Buy them before we do: second-hand picks for 16 July
The BMW Z3 M Coupé stands out in the classifieds today for a lot more than its compact stature
Sports cars are becoming ever faster and more advanced, which is great, but that means they’re also getting bigger and heavier, which really isn’t great.
The BMW Z3 M Coupé stands out in the classifieds today, then, not least for its compact stature. It’s 4025mm long, 1740mm wide and just 1280mm tall, with a wheelbase of 2459mm, making it substantially smaller than today’s Z4; and it tips the scales at 1375kg so is about 200kg lighter.
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Get past its oft-derided ‘clown shoe’ silhouette and you will see that it’s one of Munich’s finest products of the modern era. Packing a suitably throaty 3.2-litre straight six, it can shoot from 0-62mph in 5.3sec, with its five-speed manual transmission giving your left arm a good workout.
Its dynamic qualities are a major factor in the appeal, too. A limited-slip differential and larger brakes came as part of the M package, which also brought aerodynamically optimised door mirrors, as found on the fan-favourite E36-generation M3.
A 2001 facelift added chrome exterior trim, a third brake light and new wheels, but you will be more interested by the 63.5mm-wider rear track and the power hike to 321bhp, courtesy of the new S54 engine from the E36 M3.
Mid-range performance was substantially boosted and a new drive-by-wire throttle and dynamic stability control function improved handling, and maximum torque was now available from 1650rpm lower than its predecessor, at 3250rpm.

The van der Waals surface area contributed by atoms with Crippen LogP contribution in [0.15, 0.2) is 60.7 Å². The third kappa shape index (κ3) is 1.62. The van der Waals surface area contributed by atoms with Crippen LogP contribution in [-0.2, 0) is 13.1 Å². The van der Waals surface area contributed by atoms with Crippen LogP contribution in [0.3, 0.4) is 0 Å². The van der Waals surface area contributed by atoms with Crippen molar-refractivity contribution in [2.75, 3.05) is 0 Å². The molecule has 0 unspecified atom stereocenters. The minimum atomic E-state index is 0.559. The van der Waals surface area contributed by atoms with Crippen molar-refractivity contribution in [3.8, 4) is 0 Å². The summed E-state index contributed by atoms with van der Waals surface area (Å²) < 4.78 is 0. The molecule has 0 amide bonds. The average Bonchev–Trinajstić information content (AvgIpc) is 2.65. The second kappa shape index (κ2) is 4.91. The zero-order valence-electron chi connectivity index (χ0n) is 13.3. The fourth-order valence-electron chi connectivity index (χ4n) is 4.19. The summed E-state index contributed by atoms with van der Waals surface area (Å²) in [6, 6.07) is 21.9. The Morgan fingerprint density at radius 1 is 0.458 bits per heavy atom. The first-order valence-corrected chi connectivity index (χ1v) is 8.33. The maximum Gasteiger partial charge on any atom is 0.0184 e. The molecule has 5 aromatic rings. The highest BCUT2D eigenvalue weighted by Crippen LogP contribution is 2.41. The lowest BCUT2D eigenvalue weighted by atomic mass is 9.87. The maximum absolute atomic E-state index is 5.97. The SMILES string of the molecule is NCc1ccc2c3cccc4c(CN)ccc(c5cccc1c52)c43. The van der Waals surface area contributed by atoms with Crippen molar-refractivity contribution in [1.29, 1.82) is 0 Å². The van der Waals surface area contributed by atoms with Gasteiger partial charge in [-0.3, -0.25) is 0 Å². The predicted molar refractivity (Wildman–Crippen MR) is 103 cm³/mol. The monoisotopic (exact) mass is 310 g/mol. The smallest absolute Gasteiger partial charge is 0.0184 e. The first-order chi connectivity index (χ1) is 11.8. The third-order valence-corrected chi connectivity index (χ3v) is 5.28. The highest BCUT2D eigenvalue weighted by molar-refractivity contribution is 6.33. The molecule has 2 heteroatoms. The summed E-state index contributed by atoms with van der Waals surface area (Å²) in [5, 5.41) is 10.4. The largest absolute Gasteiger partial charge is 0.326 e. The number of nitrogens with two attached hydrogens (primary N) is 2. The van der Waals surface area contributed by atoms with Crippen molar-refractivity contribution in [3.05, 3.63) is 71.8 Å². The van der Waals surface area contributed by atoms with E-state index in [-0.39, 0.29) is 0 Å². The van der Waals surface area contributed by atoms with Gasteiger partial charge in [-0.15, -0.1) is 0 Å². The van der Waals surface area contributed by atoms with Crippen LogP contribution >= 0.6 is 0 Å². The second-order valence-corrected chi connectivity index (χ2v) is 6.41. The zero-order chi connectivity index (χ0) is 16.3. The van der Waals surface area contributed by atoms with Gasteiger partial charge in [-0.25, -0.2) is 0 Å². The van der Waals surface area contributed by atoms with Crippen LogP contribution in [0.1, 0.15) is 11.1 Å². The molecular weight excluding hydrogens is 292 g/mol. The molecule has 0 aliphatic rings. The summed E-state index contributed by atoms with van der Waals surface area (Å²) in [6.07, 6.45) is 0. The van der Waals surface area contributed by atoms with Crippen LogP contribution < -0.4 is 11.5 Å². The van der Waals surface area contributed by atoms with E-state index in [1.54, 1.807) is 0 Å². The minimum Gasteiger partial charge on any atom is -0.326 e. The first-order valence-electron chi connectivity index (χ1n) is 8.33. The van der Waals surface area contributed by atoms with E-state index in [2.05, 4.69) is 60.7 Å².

Some examples have barely been driven, but higher-mileage examples are better value, like the 115,000-mile 2000 model we found for £35,995.
*Caterham Seven 620R S3, £48,995: *You will struggle to find a car smaller than a Caterham Seven – or one any quicker, for that matter. This variant will get you to 62mph in just 3.4sec, thanks to 310bhp of supercharged Ford power. It is said to be one of just two in this specification in the UK.
*Daihatsu Copen 1.3, £4200: *This teeny two-seater is stuffed with kit, including air-con, heated seats, electric mirrors, a DAB radio and Bluetooth. It’s powered by Daihatsu’s punchier (85bhp) 1.3-litre engine so is capable of 0-62mph in 9.5sec – which is warp speed in something this size.
*Smart Roadster, £5499: *The Smart Roadster packs an engine smaller than most motorbikes’ and is a true featherweight, so it can be lots of fun on the right road. This example has had two owners and looks to be in good condition. Just know that it has a ponderous automatic gearbox.
*Triumph Stag, £18,600:* With just 69,000 miles on the clock, this 1973 Stag has been lovingly and wallet-wrenchingly restored. Its burbling 3.0-litre V8 apparently runs like a peach, and the owner reckons that its revamped suspension makes light work of crumbling Tarmac.